Melody's Reviews > One of Us: Conjoined Twins and the Future of Normal

One of Us by Alice Domurat Dreger
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's review
Nov 28, 2007

really liked it
Read in March, 2009

The whole time I was reading this book I kept thinking how the author’s presentation of how the medical world deals with conjoined twins (as a disease that must be cured) should also cover the way society deals with most everything that is “different”: There is a name for every “condition” and a pill or a surgical procedure to move everything closer to a “perfect” homogenized state of normalcy. I couldn’t believe she was going to spend the whole book all concerned because surgeons wouldn’t entertain the thought of leaving two heads on a baby but was not going to at least comment on the similarities of doctors over-prescribing and pharmaceutical companies over-producing and marketers over-convincing Americans that we all need anti-depressants, attention deficient “correction” medications and botox. But she came through and her whole last chapter deals with just those issues.

I’ve begun this review backwards I guess. The author explores the belief that conjoined twins should not be separated but rather society should be changed so that we are more open to people who are different – rather than demanding that everyone fit into neat categories and conform to some Disneyland fantasy of perfection. She sites her reason as being that there are many instances of conjoined twins who have lived happy, fulfilled lives and that only one set of twins ever requested to be separated. She also hits you hard with the fact that sometimes the separation process is the only “accepted” time it is “OK to kill one child to save another” (in the case of “sacrifice surgeries” all the “tissue” of the twin to be “sacrificed” is “functioning until surgeons cut off one twin from life-sustaining organs”). Also one of the main problems people have had with unseparated conjoined twins living a “normal” life is the concern with and disapproval of their sex life.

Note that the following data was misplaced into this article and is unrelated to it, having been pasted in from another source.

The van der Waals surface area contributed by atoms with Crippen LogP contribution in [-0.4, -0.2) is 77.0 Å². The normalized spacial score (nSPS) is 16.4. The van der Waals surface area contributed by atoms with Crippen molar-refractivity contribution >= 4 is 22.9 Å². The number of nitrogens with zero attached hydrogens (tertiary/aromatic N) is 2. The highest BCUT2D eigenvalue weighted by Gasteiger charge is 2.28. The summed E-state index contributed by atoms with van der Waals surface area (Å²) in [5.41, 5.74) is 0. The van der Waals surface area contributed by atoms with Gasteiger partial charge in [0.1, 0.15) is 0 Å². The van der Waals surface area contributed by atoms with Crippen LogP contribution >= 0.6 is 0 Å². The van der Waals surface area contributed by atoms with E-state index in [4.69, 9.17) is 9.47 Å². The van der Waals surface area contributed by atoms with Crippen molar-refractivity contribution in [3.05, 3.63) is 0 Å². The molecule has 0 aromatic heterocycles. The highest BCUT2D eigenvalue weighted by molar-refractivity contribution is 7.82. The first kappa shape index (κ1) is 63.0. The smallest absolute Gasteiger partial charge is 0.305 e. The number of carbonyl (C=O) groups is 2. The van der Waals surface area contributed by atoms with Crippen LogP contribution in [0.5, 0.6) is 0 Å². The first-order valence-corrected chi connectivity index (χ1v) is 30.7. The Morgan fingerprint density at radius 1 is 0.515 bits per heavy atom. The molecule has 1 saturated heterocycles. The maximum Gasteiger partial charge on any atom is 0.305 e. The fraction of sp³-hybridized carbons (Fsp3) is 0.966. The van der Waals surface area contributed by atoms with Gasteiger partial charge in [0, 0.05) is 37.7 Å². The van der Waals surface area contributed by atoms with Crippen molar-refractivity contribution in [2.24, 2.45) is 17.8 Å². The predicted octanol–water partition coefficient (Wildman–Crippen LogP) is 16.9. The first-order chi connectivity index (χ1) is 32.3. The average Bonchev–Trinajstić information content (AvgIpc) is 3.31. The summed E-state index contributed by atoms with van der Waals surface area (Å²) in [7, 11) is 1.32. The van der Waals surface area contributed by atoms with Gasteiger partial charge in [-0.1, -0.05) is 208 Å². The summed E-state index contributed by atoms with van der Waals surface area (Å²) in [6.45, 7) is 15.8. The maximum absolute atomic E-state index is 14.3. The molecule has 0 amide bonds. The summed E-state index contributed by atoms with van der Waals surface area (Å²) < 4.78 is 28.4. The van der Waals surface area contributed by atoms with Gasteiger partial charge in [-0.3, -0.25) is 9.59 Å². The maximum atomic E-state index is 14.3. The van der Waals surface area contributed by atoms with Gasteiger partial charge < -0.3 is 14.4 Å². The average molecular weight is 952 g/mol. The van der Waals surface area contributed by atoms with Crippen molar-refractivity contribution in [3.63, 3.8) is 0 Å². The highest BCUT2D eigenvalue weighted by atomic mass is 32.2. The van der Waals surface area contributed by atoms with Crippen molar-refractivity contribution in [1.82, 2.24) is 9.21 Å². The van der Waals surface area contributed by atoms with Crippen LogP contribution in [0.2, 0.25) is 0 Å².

A very fascinating book.
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Comments (showing 1-6 of 6) (6 new)

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message 1: by [deleted user] (new)

This looks fascinating! Please let us know how it is once you get to it.

message 2: by Melody (last edited Aug 25, 2016 02:01PM) (new) - rated it 4 stars

Melody It does look interesting doesn't it? I read "The Girls", a novel by Lori Lansens that is written like autobiographies by conjoined twins and enjoyed it very much. I saw this book reviewed in Ginnie and Jessica's lists and decided I needed to read it.

message 3: by Tatiana (new)

Tatiana What a great book for me right now! Thanks for this review. I'm totally wishlisting it on Amazon.

Melody Glad you liked the review and hope you enjoy the book as much as I did.

message 5: by Vicki (new)

Vicki The neurodiversity arguments advanced in the autism community sound similar in many ways. Maybe these kinds of issues will constitute the next civil rights frontier.

message 6: by Vicki (new)

Vicki That really is true--it's important that the rush to embrace neurological or biological diversity doesn't discourage people from getting interventions they really do need or want--or what they truly believe, upon consideration of all available options--is right for their kids. But too, it's important that we be very conscious as individuals and as a society of what we think of as normal and correct, and make sure we're not just trying to smash square pegs into round holes for our own comfort or convenience.

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